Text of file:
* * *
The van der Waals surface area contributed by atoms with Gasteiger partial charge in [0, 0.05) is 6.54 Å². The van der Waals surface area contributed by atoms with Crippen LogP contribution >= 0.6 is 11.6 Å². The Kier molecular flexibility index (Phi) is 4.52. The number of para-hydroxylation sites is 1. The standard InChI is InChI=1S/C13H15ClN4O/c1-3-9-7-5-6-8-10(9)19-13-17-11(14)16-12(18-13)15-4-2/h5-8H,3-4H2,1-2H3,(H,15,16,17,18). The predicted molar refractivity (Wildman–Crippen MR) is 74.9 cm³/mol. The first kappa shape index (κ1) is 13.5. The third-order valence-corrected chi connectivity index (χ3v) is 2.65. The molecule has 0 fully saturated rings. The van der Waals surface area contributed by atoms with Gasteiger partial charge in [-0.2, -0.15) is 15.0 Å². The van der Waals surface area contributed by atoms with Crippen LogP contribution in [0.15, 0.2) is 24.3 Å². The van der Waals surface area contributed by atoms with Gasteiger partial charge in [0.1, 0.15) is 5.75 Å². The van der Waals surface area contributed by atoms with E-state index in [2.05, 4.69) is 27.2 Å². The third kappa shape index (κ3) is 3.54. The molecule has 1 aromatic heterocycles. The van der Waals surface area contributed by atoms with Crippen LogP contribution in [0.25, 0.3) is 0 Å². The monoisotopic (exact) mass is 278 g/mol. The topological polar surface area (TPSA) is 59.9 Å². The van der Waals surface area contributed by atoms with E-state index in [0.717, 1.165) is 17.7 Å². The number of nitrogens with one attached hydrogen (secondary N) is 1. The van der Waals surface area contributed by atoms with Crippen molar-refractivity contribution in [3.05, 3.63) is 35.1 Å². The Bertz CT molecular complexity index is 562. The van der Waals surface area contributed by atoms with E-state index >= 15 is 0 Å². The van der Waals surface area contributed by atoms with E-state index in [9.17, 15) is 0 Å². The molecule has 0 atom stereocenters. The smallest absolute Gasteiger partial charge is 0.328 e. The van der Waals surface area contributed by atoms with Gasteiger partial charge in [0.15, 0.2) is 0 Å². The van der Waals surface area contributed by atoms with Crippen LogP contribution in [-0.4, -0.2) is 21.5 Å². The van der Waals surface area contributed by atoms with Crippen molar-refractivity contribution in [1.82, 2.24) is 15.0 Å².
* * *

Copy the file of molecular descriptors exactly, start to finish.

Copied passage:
The van der Waals surface area contributed by atoms with Gasteiger partial charge in [0, 0.05) is 6.54 Å². The van der Waals surface area contributed by atoms with Crippen LogP contribution >= 0.6 is 11.6 Å². The Kier molecular flexibility index (Phi) is 4.52. The number of para-hydroxylation sites is 1. The standard InChI is InChI=1S/C13H15ClN4O/c1-3-9-7-5-6-8-10(9)19-13-17-11(14)16-12(18-13)15-4-2/h5-8H,3-4H2,1-2H3,(H,15,16,17,18). The predicted molar refractivity (Wildman–Crippen MR) is 74.9 cm³/mol. The first kappa shape index (κ1) is 13.5. The third-order valence-corrected chi connectivity index (χ3v) is 2.65. The molecule has 0 fully saturated rings. The van der Waals surface area contributed by atoms with Gasteiger partial charge in [-0.2, -0.15) is 15.0 Å². The van der Waals surface area contributed by atoms with Crippen LogP contribution in [0.15, 0.2) is 24.3 Å². The van der Waals surface area contributed by atoms with Gasteiger partial charge in [0.1, 0.15) is 5.75 Å². The van der Waals surface area contributed by atoms with E-state index in [2.05, 4.69) is 27.2 Å². The third kappa shape index (κ3) is 3.54. The molecule has 1 aromatic heterocycles. The van der Waals surface area contributed by atoms with Crippen LogP contribution in [0.25, 0.3) is 0 Å². The monoisotopic (exact) mass is 278 g/mol. The topological polar surface area (TPSA) is 59.9 Å². The van der Waals surface area contributed by atoms with E-state index in [0.717, 1.165) is 17.7 Å². The number of nitrogens with one attached hydrogen (secondary N) is 1. The van der Waals surface area contributed by atoms with Crippen molar-refractivity contribution in [3.05, 3.63) is 35.1 Å². The Bertz CT molecular complexity index is 562. The van der Waals surface area contributed by atoms with E-state index >= 15 is 0 Å². The van der Waals surface area contributed by atoms with E-state index in [9.17, 15) is 0 Å². The molecule has 0 atom stereocenters. The smallest absolute Gasteiger partial charge is 0.328 e. The van der Waals surface area contributed by atoms with Gasteiger partial charge in [0.15, 0.2) is 0 Å². The van der Waals surface area contributed by atoms with Crippen LogP contribution in [-0.4, -0.2) is 21.5 Å². The van der Waals surface area contributed by atoms with Crippen molar-refractivity contribution in [1.82, 2.24) is 15.0 Å².